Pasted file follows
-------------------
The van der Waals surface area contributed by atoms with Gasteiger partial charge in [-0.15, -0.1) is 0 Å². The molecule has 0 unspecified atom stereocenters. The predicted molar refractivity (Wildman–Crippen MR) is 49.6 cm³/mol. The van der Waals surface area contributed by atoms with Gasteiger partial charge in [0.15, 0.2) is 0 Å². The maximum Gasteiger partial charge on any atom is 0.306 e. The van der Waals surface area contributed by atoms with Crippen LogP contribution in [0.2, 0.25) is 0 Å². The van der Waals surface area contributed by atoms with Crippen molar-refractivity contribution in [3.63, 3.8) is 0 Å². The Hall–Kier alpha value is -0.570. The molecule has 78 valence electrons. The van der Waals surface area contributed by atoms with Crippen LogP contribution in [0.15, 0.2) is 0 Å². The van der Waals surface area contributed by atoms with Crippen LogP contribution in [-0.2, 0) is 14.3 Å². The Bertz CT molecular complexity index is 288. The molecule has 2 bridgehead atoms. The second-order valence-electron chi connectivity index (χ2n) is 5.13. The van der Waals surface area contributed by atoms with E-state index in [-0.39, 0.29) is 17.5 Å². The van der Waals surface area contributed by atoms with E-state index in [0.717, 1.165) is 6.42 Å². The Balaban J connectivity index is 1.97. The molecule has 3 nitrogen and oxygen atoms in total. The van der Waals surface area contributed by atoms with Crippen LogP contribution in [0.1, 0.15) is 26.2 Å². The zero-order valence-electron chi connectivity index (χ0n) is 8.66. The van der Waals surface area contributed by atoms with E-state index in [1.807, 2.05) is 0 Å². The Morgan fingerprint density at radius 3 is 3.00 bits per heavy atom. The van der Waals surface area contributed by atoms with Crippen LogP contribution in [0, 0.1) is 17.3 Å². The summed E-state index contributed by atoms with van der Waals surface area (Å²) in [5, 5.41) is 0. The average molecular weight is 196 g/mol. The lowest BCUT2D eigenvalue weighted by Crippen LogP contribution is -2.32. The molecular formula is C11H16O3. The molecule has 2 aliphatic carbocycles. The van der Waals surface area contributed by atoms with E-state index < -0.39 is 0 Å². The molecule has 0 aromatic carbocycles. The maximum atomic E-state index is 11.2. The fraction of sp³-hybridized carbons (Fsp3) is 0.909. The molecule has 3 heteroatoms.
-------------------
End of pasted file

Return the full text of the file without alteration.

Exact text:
The van der Waals surface area contributed by atoms with Gasteiger partial charge in [-0.15, -0.1) is 0 Å². The molecule has 0 unspecified atom stereocenters. The predicted molar refractivity (Wildman–Crippen MR) is 49.6 cm³/mol. The van der Waals surface area contributed by atoms with Gasteiger partial charge in [0.15, 0.2) is 0 Å². The maximum Gasteiger partial charge on any atom is 0.306 e. The van der Waals surface area contributed by atoms with Crippen LogP contribution in [0.2, 0.25) is 0 Å². The van der Waals surface area contributed by atoms with Crippen molar-refractivity contribution in [3.63, 3.8) is 0 Å². The Hall–Kier alpha value is -0.570. The molecule has 78 valence electrons. The van der Waals surface area contributed by atoms with Crippen LogP contribution in [0.15, 0.2) is 0 Å². The van der Waals surface area contributed by atoms with Crippen LogP contribution in [-0.2, 0) is 14.3 Å². The Bertz CT molecular complexity index is 288. The molecule has 2 bridgehead atoms. The second-order valence-electron chi connectivity index (χ2n) is 5.13. The van der Waals surface area contributed by atoms with E-state index in [-0.39, 0.29) is 17.5 Å². The van der Waals surface area contributed by atoms with E-state index in [0.717, 1.165) is 6.42 Å². The Balaban J connectivity index is 1.97. The molecule has 3 nitrogen and oxygen atoms in total. The van der Waals surface area contributed by atoms with Crippen LogP contribution in [0.1, 0.15) is 26.2 Å². The zero-order valence-electron chi connectivity index (χ0n) is 8.66. The van der Waals surface area contributed by atoms with E-state index in [1.807, 2.05) is 0 Å². The Morgan fingerprint density at radius 3 is 3.00 bits per heavy atom. The van der Waals surface area contributed by atoms with Crippen LogP contribution in [0, 0.1) is 17.3 Å². The summed E-state index contributed by atoms with van der Waals surface area (Å²) in [5, 5.41) is 0. The average molecular weight is 196 g/mol. The lowest BCUT2D eigenvalue weighted by Crippen LogP contribution is -2.32. The molecular formula is C11H16O3. The molecule has 2 aliphatic carbocycles. The van der Waals surface area contributed by atoms with E-state index < -0.39 is 0 Å². The molecule has 0 aromatic carbocycles. The maximum atomic E-state index is 11.2. The fraction of sp³-hybridized carbons (Fsp3) is 0.909. The molecule has 3 heteroatoms.